One, but only if it’s her own lightbulb. Otherwise, I’m not the homeowner or the electrician, so it isn’t my call. However, I am familiar with the process, and would be happy to talk you through.
First, do we know that the light bulb must be changed right now? Are there more urgent matters at hand, like fire or glass on the floor? Is everyone safe? Do we have time to talk this through? OK, good.
The benefit of changing the light bulb would of course be having more light in the room. Is that your preference? Great.
The risk of changing the light bulb would be falling off of a ladder, but that’s relatively low in this case because the lamp is on the table and the likelihood of your needing a step ladder is minimal.
Of course, it’s another option to use a camping lantern, or light a candle or use a string of twinkling Christmas lights as long as that’s appropriate and safe for the space it’s in. What ideas might you have about that?
Or, you could choose to do nothing right now. It’s still daylight out, and the lamp is decorative, and perhaps you aren’t planning to keep it. I remember you’ve said that Aunt Mildred meant well when she gave it to you, but it really isn’t your style. It’s entirely up to you.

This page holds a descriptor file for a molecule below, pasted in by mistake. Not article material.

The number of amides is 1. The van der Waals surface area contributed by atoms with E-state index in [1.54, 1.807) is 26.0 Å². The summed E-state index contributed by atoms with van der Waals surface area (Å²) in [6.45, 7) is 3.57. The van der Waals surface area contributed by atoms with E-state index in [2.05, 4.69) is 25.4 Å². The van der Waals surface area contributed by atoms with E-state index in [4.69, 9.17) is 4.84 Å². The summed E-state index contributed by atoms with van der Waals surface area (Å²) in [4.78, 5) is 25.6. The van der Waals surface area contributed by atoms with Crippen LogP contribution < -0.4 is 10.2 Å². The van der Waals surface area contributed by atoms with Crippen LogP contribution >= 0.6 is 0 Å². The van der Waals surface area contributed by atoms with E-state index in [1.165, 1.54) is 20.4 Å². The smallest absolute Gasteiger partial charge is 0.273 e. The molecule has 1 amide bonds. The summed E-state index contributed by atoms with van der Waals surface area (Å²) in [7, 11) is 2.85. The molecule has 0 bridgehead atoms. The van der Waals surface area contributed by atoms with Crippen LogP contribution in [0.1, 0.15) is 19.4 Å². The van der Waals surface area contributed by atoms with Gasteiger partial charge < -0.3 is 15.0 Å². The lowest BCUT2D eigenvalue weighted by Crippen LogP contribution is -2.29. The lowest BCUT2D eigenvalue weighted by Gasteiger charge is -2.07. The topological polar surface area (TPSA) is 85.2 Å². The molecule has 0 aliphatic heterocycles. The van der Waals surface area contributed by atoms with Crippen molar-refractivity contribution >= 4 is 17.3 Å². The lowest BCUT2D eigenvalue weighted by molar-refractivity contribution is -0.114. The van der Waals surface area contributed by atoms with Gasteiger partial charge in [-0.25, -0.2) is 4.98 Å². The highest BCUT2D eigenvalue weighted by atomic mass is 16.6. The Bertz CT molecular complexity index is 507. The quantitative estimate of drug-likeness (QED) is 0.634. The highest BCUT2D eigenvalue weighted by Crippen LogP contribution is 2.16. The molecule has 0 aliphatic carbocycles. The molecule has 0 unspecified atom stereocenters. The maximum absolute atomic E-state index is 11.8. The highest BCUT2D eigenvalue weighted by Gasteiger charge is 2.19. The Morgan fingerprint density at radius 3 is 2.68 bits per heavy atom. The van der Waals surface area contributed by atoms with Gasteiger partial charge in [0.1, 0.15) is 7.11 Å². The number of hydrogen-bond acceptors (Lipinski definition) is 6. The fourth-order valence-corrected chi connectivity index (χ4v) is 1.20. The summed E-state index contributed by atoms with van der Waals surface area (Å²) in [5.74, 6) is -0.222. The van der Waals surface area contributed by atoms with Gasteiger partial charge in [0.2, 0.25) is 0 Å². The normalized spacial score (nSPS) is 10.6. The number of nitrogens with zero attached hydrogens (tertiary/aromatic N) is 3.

If you are worried even a little, call your contractor or an electrician. They may assure you that this isn’t an emergency, or they might want to talk with you in person to let you know of ways that they can help you make a plan for this. They might recommend installing overhead canister lighting fixtures, but I’m really not the person to ask about that.
What matters most is that you are making the decision in this that is right for you. I want you to be content with your lighting choices. Let me know how I might be of support.
There’s no pressure to make a rushed decision, take some time, mull that over, talk to your partner, and let me know what you think. And if you change your mind about it later? That’s ok too. It’s your lightbulb. You can do that.